How to Save Money When Booking Flights
When travelling further than a few hundred miles, whether you're off on holiday, visiting family or friends or going on a business trip, booking your flight is, of course, a necessity.
Flight prices are constantly rising, too, and it can be easy to end up spending way more than you'd hoped on your flight, leaving less money to spend on things like fun and extra expenses. Sometimes, the exact same journey can cost hundreds more just because you booked it on a different website or with a different company, or because you booked it at a certain time. Here are some top tips to help you find a cheap flight and avoid extra, unnecessary fees.
Aside from price, what's important to you when booking a flight?
1. Compare Prices
No matter what your destination, never go straight to the airline's website to book your tickets. Say you're flying Manchester, England to Munich, Germany. You could get there on British Airways, EasyJet, RyanAir or any German flight company. Why fly with Company A if you can fly with Company B for half the price? Always compare flights on travel comparison websites. Good suggestions include:
- Skyscanner.com. Skyscanner is easy to use, and you can easily compare prices, flight times and days of departure and arrival. The website also doesn't take a processing fee for using their website, so it can work out cheaper than other sites.
- Travelsupermarket.com (travelling to and from the UK only). Another site that's easy to use, and good if you're flexible with your UK airports. A flight from Leeds might cost more than a flight from Newcastle - compare UK airports and see what's available.
- Other great comparison websites include Opodo and Kayak. Compare several sites at once to get the best deal you can.
2. Take Advantage of Student Deals
If you're a student, websites like Student Universe sometimes have excellent and exclusive offers available. You can also find a great selection of hostels, tours and activities on this site.
Add Student Universe to your list if you're in full-time education. This won't guarantee the best deal, however - carry on comparing with other travel websites for the best deal.
3. Check the Baggage Allowance
Once you've booked your flight, check with the airline's website what their free baggage allowance is. Some airlies, particularly on long-haul flights, offer a fairly generous allowance, usually around 23kg (50 pounds) for checked baggage and around 8-10kg (18-22 pounds) of carry-on luggage. Some also offer an extra accessory such as a laptop bag or a purse.
If this is the case, then you won't need to check in extra luggage. 23kg is quite a lot, but a full case can carry over 30 pounds. Keeping an eye on what you pack will save you unexpected weight fees. However, some airlines with shorter flights have less generous allowances.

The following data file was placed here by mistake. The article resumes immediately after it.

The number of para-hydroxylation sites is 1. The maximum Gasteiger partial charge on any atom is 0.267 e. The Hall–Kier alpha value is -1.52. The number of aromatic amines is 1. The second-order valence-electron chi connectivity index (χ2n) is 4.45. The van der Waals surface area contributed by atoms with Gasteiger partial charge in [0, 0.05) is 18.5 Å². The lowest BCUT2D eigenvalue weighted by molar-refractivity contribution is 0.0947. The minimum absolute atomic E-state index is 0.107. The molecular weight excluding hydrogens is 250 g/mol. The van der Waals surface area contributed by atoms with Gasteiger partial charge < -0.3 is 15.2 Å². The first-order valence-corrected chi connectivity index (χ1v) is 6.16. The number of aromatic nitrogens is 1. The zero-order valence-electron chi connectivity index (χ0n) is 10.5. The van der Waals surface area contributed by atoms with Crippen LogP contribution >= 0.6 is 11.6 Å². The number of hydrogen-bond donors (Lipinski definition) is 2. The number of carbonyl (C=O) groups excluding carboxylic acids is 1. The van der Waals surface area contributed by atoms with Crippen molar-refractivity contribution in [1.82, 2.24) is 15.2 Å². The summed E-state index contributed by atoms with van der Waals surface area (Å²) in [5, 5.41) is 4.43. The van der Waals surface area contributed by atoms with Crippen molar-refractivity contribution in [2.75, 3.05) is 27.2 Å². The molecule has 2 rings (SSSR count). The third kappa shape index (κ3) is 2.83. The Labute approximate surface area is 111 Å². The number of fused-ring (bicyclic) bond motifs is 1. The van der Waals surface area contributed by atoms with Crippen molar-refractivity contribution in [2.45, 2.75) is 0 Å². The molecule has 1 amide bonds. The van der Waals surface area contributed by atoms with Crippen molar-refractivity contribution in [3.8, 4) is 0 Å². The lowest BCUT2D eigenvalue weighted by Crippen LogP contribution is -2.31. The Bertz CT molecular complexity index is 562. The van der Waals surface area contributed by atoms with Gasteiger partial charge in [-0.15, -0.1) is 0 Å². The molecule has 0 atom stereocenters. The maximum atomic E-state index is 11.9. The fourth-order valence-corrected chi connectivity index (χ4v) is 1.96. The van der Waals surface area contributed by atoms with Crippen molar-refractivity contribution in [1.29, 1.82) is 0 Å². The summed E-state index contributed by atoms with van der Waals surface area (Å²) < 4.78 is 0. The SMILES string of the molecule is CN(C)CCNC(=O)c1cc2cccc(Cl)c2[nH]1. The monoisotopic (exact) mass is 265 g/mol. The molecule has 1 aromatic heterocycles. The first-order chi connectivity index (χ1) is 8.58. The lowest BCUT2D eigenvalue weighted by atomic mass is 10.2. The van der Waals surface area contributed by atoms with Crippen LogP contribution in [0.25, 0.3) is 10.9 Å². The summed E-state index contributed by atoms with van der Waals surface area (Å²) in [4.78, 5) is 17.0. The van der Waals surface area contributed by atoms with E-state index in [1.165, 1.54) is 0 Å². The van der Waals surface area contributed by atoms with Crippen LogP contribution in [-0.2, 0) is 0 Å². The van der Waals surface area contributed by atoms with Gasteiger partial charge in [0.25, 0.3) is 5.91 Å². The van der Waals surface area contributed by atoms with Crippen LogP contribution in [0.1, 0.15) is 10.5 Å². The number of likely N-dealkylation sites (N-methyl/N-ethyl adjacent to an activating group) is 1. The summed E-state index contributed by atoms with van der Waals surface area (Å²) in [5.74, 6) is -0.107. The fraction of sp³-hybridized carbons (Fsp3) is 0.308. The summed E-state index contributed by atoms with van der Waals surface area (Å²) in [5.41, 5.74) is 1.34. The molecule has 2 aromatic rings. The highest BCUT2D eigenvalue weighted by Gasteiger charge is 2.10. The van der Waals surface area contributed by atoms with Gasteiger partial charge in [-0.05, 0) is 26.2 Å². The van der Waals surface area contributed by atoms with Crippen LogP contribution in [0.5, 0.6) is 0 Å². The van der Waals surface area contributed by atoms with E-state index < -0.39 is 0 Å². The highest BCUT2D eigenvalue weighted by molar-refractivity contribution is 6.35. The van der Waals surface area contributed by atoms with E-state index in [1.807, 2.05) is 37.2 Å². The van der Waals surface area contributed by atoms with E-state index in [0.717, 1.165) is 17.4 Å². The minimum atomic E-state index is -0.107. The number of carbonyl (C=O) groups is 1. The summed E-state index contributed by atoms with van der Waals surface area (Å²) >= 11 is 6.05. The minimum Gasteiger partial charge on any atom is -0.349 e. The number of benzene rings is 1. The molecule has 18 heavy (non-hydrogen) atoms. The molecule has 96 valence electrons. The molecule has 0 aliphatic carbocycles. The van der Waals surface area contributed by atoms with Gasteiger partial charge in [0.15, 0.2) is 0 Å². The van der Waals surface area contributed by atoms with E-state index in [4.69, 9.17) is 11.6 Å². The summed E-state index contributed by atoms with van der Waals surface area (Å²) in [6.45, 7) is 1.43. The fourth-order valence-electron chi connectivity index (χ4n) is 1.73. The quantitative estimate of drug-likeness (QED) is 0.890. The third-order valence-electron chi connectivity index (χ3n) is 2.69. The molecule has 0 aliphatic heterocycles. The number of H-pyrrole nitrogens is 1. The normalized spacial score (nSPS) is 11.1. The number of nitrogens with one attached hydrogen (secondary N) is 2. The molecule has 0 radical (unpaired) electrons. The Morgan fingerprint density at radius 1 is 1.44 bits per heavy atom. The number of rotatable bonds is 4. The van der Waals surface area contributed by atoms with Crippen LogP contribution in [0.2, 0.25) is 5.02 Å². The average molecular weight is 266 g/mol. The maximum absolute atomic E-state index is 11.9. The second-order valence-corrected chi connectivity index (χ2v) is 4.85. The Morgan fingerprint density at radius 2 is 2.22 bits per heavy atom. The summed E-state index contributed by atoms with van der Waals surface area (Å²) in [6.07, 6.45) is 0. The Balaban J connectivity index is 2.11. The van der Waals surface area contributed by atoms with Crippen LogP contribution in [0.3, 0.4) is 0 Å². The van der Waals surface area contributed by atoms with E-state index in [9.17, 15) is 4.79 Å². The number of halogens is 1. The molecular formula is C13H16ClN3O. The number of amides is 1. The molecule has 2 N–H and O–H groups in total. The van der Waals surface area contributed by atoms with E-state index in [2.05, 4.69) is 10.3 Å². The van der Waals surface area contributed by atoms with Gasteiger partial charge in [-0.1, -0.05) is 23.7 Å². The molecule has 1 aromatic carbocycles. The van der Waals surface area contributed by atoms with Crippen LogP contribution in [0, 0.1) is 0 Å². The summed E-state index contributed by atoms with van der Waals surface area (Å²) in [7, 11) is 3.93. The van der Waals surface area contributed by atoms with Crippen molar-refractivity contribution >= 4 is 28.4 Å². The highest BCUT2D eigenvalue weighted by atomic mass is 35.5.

RyanAir, for example, will only let you take 10kg (22 pounds) of carry-on luggage, and you have to pay extra to take in a checked bag. This is usually around £15 one-way. If you can, see if you can only take a carry-on bag onto the plane. 10kg is quite a lot, and easily enough for a week's worth of clothes. The only thing is with using this method is that you can't take any liquids or sharp objects in your bag, so this is up to you.
Of course, the purpose of your trip will depend heavily on your decision. If you're a student going to Germany for a week, you could just take your backpack on board and avoid a £30 check-in bag fee (which is what I did when I flew RyanAir to Germany). If you're going on a business trip, however, you might prefer to pay extra for the suitcase.
4. Check Deals for Flexible Dates
Take your time booking your flights, as every penny you save can be spent towards something else. Beware of these extra fees too, and consider whether you need to purchase them.
- Parking at the airport: would it be cheaper or easier to get a taxi, or for somebody to drop you off?
- Overweight cases: weigh your cases before you leave. An extra kilogram of weight could cost a lot.
- Insurance: do you really need insurance? Are you already protected by another company and don't need to buy what the airline offers?
- Selected seating: would you want to pay extra to choose your seat, or might you consider getting a 'random' seat for free?
All of these depend on the airport and the airline, so make sure you check your personal situation before following this advice.
Flying is fun - and if you know you've saved yourself some money, you'll enjoy it all the more. Wherever you're going, your flight is part of your journey, and a great flight with less stress can help you have a great start to your trip. For more tips on flying long-haul, such as what to wear and what to pack, click here.
© 2014 Poppy